New research is suggesting that a short daily therapy over a period of two weeks can slow down aging through stimulation of the body’s nervous system. This therapy has the capacity to help people age healthily by rebalancing the autonomic nervous system. A new study is finding encouraging results from this electrical stimulation.
The autonomic nervous system is that part of the peripheral nervous system that controls internal body processes such as blood pressure, heart rate, breath rate, body temperature, digestion, and metabolism. The system regulates these processes without conscious effort. The autonomic nervous system functions by receiving information from the environment as well as other parts of the body. The two branches that comprise the autonomic nervous system are sympathetic and parasympathetic. The sympathetic branch is responsible for getting the body ready for fight or flight activity, and the parasympathetic is vital to low-intensity movement. The two branches work together to keep the balance of activity regulated.
When fighting diseases as we age, the body’s balance shifts to sympathetic domination. Because of this imbalance, we are more susceptible to new conditions. This process ultimately leads to the breakdown of the body as we age. The use of electrical currents to stimulate the vagus nerve is nothing new as depression, epilepsy, stroke, tinnitus, and heart conditions are treatable with the technique. However, medical professionals must surgically implant the electrodes in an area of the neck. There are risks, side effects, and expenses associated with implanting electrodes in the manner. However, there is a branch of the vagus nerve that resides on the skin of the outer ear. Non-surgical stimulation of this area is the focus of the new study.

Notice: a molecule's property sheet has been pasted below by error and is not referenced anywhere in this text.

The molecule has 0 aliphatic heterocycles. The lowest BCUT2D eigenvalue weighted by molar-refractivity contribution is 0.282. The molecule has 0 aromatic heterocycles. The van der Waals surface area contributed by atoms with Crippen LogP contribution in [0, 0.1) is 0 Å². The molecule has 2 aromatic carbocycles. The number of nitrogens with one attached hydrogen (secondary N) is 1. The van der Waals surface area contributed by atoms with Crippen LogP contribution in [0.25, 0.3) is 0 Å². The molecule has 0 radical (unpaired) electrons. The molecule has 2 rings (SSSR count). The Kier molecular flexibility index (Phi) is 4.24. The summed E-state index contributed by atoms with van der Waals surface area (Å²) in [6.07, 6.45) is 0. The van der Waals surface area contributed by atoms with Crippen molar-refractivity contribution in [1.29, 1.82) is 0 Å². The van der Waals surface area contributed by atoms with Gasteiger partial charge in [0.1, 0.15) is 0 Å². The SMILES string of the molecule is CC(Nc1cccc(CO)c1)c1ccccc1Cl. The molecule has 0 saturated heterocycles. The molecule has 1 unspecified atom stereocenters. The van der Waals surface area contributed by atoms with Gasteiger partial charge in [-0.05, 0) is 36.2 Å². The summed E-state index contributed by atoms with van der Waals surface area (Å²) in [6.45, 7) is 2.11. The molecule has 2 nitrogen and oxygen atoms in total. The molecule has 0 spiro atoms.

The new therapy, called transcutaneous vagus nerve stimulation (tVNS) or tickle therapy is the process of running a painless electrical current to the ear which then signals the body’s nervous system via the vagus nerve. There is vagus nerve distribution on the surface of the ear. The 29 study participants were healthy adults aged 55 or above. The participants self-administered the tVNS therapy over two weeks for 15 minutes per day.
The nerve stimulation therapy increases parasympathetic activity while reducing sympathetic activity. The research team states that a rebalancing of the autonomic nervous system occurs leading to healthy body function. There were reports from participants of improvement in mental health and sleeping patterns. The correction of this balance of activity can help us to age in a healthy manner, not to mention help other disorders such as heart disease and mental health issues.
The researchers observed that the participants who began the study with the most significant imbalance also enjoyed the most substantial improvements at the end of therapy. In the future, there may be a chance to identify who will benefit the most from the treatment and target the treatment accordingly. Further studies will seek to understand the long-term health effects of tVNS.